Psychodynamic group treatment of posttraumatic stress disorder in Vietnam veterans

Department of Veterans Affairs Medical Center, San Francisco, CA.
International Journal of Group Psychotherapy (Impact Factor: 0.44). 05/1992; 42(2):225-46.
Source: PubMed


Exposure to combat frequently imparts a sense of aloneness, guilt, and helplessness. These and other intrapsychic and interpersonal issues need to be addressed in treating Vietnam veterans suffering from posttraumatic stress disorder (PTSD). Group therapy is proposed as a core treatment modality for dealing with these problems. A model is proposed in which patients are treated for 1 year or more in weekly groups that meet for 16-week sequential segments. Clinical guidelines are made explicit to new members by the co-therapists. Discussion topics deal not only with traumatic experiences related to combat, but also with important pre- and postwar issues that are relevant to the symptoms of PTSD. Timely integration and working through of these issues in the group is critical.

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    • "Cognitive therapy Resick et al., 1988(98) Foa etal., 1991 (84) Resick and Schnicke, 1992 (97) Psychodynamic therapy Foreman and Marmar, 1985 (108) Hendin etal., 1986 (112) Lindy et al., 1988 (111) Lansky 1991 (113) Marmar, 1991 (114) Lindy et al., 1992 (115) Group therapy Walker, 1983 (117) McWhirter and Liebman, 1988 (118) Brockway, 1987 (119) Fischman and Ross, 1990 (120) Koller et al., 1992 (121) Helicopter ride OT War veterans 45 Increase in in-flight reactions, post- therapy Attitude survey and flight intrusive and painful memclinical observations ories. "
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    ABSTRACT: This article analyzes the literature on the treatment of posttraumatic stress disorder (PTSD). It briefly exposes the theoretical basis for each treatment modality and extensively examines pharmacological, behavioral, cognitive, and psychodynamic therapies, as well as group and family therapies, hypnosis, inpatient treatment, and rehabilitation. Articles were identified by scanning Medline and PsychLit for all papers in English reporting treatment of PTSD. Anecdotal case reports were, then, excluded. Eighty one articles were identified and categorized as either biological or psychological, with the latter category further divided into behavioral, cognitive, psychodynamic, and other treatment modalities. Information regarding the type of trauma, the sample studied, the treatment method, and the results of the treatment has been extracted from each article and is presented briefly. A synthesis of findings in each area is provided. Most studies explored a single treatment modality (e.g., pharmacological, behavioral). The cumulated evidence from these studies suggests that several treatment protocols reduce PTSD symptoms and improve the patient's quality of life. The magnitude of the results, however, is often limited, and remission is rarely achieved. Given the shortcoming of unidimensional treatment of PTSD, it is suggested that combining biological, psychological, and psychosocial treatment may yield better results. It is further argued that rehabilitative goals should replace curative techniques in those patients with chronic PTSD. A framework for identifying targets for each treatment modality is presented.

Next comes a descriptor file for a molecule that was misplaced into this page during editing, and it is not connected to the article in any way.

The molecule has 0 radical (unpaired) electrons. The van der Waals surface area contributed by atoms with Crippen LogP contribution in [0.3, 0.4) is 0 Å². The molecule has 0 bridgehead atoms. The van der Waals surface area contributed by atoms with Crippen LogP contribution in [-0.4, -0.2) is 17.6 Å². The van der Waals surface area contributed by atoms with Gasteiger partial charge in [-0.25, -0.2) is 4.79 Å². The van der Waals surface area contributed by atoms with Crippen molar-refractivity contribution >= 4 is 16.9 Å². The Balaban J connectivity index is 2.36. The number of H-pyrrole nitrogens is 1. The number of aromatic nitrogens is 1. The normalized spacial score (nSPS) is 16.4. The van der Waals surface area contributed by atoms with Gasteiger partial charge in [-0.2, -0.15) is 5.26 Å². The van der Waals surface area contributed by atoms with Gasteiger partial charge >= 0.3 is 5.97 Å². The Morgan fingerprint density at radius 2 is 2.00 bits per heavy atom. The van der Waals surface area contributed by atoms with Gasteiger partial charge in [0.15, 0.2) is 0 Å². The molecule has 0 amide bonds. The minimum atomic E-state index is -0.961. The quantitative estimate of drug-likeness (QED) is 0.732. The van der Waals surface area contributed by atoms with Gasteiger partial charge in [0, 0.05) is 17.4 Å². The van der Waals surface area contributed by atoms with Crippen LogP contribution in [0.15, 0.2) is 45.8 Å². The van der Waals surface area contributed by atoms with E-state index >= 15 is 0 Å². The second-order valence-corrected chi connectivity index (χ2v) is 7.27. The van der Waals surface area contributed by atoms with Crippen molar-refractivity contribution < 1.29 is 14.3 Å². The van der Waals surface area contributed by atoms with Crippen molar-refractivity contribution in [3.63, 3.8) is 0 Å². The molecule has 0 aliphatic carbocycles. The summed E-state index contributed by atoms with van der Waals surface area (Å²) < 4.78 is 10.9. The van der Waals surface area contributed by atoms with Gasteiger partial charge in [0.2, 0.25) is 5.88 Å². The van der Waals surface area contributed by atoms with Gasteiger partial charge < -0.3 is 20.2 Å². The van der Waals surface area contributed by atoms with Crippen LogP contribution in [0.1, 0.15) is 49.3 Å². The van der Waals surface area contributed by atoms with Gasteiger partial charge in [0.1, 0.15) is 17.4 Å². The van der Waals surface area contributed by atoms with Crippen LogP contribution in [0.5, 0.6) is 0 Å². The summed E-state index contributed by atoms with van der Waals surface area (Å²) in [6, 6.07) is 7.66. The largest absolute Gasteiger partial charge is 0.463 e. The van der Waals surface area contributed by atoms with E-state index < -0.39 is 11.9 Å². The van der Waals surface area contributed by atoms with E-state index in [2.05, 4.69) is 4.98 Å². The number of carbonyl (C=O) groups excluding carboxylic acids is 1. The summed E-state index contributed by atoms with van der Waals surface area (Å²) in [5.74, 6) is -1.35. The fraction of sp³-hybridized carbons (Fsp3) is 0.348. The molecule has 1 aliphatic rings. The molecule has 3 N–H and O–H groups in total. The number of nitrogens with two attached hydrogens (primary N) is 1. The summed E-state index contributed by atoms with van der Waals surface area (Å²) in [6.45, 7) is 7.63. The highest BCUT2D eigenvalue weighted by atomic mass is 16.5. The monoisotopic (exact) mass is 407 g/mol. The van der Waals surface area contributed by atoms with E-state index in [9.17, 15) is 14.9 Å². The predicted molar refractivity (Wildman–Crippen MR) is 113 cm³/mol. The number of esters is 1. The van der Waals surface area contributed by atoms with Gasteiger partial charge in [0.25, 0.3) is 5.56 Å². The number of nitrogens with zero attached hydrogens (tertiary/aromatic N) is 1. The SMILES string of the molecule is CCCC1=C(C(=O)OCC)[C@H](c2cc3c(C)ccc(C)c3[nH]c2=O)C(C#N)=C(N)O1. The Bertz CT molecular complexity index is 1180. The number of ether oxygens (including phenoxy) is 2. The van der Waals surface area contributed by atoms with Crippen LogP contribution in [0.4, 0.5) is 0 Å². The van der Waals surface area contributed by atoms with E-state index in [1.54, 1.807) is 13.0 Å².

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    • "The lTauma literature supports Ule notion of having a co-therapy team for a group of survivors (Cole & Barney, 1987; Walker & Nash; Courtois, 1988; Sgroi, 1989; Fischman & Ross, 1990; Koller, Marmor & Kanas, 1992). There are many benefits to having team leadership especially willi a population that has suffered trauma: mutual support, shared observation and processi ng ofmaterial, and the po tential for a lessening of llie intensity of anxiety in the transference (Courtois. "

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